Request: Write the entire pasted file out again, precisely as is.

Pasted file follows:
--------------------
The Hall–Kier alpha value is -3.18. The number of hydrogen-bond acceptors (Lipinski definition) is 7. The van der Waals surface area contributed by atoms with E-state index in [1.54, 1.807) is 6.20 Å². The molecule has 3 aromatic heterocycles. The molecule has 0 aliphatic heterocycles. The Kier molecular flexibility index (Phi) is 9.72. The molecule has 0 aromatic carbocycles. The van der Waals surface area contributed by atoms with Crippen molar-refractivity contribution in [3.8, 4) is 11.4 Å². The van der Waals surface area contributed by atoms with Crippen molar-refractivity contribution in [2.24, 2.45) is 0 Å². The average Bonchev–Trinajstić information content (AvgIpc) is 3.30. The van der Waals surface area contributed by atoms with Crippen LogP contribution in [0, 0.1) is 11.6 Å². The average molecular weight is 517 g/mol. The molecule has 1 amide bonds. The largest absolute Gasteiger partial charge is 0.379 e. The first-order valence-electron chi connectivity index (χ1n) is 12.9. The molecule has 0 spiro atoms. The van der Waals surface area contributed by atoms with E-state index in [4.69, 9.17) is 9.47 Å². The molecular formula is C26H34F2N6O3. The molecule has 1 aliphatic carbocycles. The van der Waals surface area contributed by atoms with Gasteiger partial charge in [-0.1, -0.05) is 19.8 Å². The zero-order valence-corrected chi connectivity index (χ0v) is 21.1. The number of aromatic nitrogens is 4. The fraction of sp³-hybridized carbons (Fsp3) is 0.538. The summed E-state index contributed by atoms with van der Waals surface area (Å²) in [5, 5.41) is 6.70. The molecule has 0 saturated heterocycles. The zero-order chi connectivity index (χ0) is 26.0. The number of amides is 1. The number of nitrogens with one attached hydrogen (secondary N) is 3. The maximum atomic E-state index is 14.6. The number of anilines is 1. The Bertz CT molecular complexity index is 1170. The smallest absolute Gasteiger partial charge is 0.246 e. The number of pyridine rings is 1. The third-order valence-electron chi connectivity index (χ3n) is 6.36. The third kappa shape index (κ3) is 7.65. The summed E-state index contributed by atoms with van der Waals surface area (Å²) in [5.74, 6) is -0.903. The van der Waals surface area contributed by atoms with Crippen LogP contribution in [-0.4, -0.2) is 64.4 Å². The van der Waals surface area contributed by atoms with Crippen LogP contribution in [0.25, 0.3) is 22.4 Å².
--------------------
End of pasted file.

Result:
The Hall–Kier alpha value is -3.18. The number of hydrogen-bond acceptors (Lipinski definition) is 7. The van der Waals surface area contributed by atoms with E-state index in [1.54, 1.807) is 6.20 Å². The molecule has 3 aromatic heterocycles. The molecule has 0 aliphatic heterocycles. The Kier molecular flexibility index (Phi) is 9.72. The molecule has 0 aromatic carbocycles. The van der Waals surface area contributed by atoms with Crippen molar-refractivity contribution in [3.8, 4) is 11.4 Å². The van der Waals surface area contributed by atoms with Crippen molar-refractivity contribution in [2.24, 2.45) is 0 Å². The average Bonchev–Trinajstić information content (AvgIpc) is 3.30. The van der Waals surface area contributed by atoms with Crippen LogP contribution in [0, 0.1) is 11.6 Å². The average molecular weight is 517 g/mol. The molecule has 1 amide bonds. The largest absolute Gasteiger partial charge is 0.379 e. The first-order valence-electron chi connectivity index (χ1n) is 12.9. The molecule has 0 spiro atoms. The van der Waals surface area contributed by atoms with E-state index in [4.69, 9.17) is 9.47 Å². The molecular formula is C26H34F2N6O3. The molecule has 1 aliphatic carbocycles. The van der Waals surface area contributed by atoms with Gasteiger partial charge in [-0.1, -0.05) is 19.8 Å². The zero-order valence-corrected chi connectivity index (χ0v) is 21.1. The number of aromatic nitrogens is 4. The fraction of sp³-hybridized carbons (Fsp3) is 0.538. The summed E-state index contributed by atoms with van der Waals surface area (Å²) in [5, 5.41) is 6.70. The molecule has 0 saturated heterocycles. The zero-order chi connectivity index (χ0) is 26.0. The number of amides is 1. The number of nitrogens with one attached hydrogen (secondary N) is 3. The maximum atomic E-state index is 14.6. The number of anilines is 1. The Bertz CT molecular complexity index is 1170. The smallest absolute Gasteiger partial charge is 0.246 e. The number of pyridine rings is 1. The third-order valence-electron chi connectivity index (χ3n) is 6.36. The third kappa shape index (κ3) is 7.65. The summed E-state index contributed by atoms with van der Waals surface area (Å²) in [5.74, 6) is -0.903. The van der Waals surface area contributed by atoms with Crippen LogP contribution in [-0.4, -0.2) is 64.4 Å². The van der Waals surface area contributed by atoms with Crippen LogP contribution in [0.25, 0.3) is 22.4 Å².